• DontAnnoyMe Apr 11, 2012


    Anybody want to be drinking these chemicals?

  • hoslermark Apr 11, 2012

    There is no need to drill for natural gas, at the present time. There is a national surplus of natural gas currently, driving the price down as much as 50%. Therefore, anyone investing in the drilling process is going to lose money. Only the people with vested interest in drilling companies are pushing for drilling and fracking.

  • GravyPig Apr 3, 2012

    "It may not create jobs but it creates cheap natural gas which will lower my heating bill" - Karmageddon

    Ah, I get your stance now. To heck with the environment so long as my gas is cheap.

  • Tug Boat II Apr 3, 2012

    have a lot of questions concerning Fracking. Any time you have to inject chemicals into the ground, it will have some adverse effect on something. The 64 thousand dollar question is “what”. I don't think we know enough about Fracking to make a informed decision. I hope it's put off until all the scientific data is available. I realize this might take years to do but this is something that is vital important to making an intelligent decision. Oh snap, I forgot politicians are involved. Never mind.

  • rocket Apr 3, 2012

    "Watching and listening to documentaries that are only put out to persuade you to their side may require a alternative viewpoint."

    Well said.

  • CarolinaTim Apr 3, 2012

    Fracking uses up millions of gallons of water and we are always having a drought, why would someone think natural gas is more worthy than water? Jordan Lake supplies is a lot of people with their drinking water. What happens when it's contaminated? Again, keep fracking out, I don't care how many jobs it makes.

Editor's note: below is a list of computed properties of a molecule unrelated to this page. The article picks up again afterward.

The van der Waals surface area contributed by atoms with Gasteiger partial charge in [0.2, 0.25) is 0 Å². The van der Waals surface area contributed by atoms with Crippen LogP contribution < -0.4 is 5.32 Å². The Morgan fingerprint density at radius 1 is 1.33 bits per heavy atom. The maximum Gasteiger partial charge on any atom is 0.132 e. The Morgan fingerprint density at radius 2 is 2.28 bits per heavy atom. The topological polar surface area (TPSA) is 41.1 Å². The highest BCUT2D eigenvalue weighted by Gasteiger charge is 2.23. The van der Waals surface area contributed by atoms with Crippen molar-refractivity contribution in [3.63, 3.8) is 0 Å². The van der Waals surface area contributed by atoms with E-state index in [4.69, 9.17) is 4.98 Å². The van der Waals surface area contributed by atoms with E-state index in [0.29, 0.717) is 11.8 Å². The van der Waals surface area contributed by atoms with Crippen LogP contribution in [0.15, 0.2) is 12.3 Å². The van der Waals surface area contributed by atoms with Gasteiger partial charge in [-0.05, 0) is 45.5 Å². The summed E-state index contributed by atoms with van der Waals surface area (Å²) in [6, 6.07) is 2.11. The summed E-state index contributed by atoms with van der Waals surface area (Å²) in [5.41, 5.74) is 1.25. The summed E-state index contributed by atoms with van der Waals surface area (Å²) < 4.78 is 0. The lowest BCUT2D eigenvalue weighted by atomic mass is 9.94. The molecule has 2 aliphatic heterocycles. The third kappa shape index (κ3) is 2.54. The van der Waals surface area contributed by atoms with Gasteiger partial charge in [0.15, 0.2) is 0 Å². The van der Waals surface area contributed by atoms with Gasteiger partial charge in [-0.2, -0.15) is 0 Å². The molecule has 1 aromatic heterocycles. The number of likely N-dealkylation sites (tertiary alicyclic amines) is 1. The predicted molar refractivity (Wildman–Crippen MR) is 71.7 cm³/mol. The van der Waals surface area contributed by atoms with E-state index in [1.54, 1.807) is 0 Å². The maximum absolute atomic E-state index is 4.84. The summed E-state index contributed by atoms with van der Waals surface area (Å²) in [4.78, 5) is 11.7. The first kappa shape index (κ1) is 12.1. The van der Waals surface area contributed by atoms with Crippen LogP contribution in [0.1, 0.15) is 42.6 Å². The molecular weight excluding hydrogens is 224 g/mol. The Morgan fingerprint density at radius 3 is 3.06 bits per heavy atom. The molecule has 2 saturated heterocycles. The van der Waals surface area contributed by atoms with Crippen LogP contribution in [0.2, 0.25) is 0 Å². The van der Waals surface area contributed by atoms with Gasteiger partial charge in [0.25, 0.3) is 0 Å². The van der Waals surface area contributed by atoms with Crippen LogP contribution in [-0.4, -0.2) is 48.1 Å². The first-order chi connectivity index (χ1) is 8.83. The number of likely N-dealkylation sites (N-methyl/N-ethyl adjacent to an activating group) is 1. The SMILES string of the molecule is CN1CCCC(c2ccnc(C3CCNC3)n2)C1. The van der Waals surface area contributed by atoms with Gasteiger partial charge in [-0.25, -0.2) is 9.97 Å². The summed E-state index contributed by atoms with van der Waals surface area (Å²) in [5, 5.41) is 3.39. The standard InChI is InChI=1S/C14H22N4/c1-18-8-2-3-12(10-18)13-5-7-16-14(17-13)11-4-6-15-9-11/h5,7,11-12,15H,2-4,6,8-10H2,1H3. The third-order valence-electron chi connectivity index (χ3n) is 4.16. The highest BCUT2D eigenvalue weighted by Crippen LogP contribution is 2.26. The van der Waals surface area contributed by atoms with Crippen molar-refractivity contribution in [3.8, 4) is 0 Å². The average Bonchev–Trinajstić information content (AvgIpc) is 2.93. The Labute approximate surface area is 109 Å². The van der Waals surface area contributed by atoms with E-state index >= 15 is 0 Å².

To give you a comparison, 1 olympic size swimming pool is 660,000 gallons. So water supply isn't the concern here. I too, thought it was a factor but was listening to the antifracking propaganda.
    If it's really that bad, I'm not for it but a lot of exaggerations out there. We need to weight the facts.
    Not just the antifracking propaganda.
    China syndrome. Global warming...um...climate change it's called now. Watching and listening to documentaries that are only put out to persuade you to their side may require a alternative viewpoint.

  • westernwake1 Apr 3, 2012

    "Why are you protesting in a county where you don't live? Go back to Wake." - Triumph

    Maybe because a good portion of Wake County gets its water from Jordan Lake and fracking in Chatham or Lee counties would destroy this water supply --- in a similar manner that fracking has destroyed wells and lakes used for drinking water by thousands of residents in Pennsylvania and Ohio.

  • westernwake1 Apr 3, 2012

    "It may not create jobs but it creates cheap natural gas which will lower my heating bill" - Karmageddon

    Can you drink cheap natural gas? Because plenty of people in Pennsylvania and Ohio can not drink their water after Fracking destroyed their wells.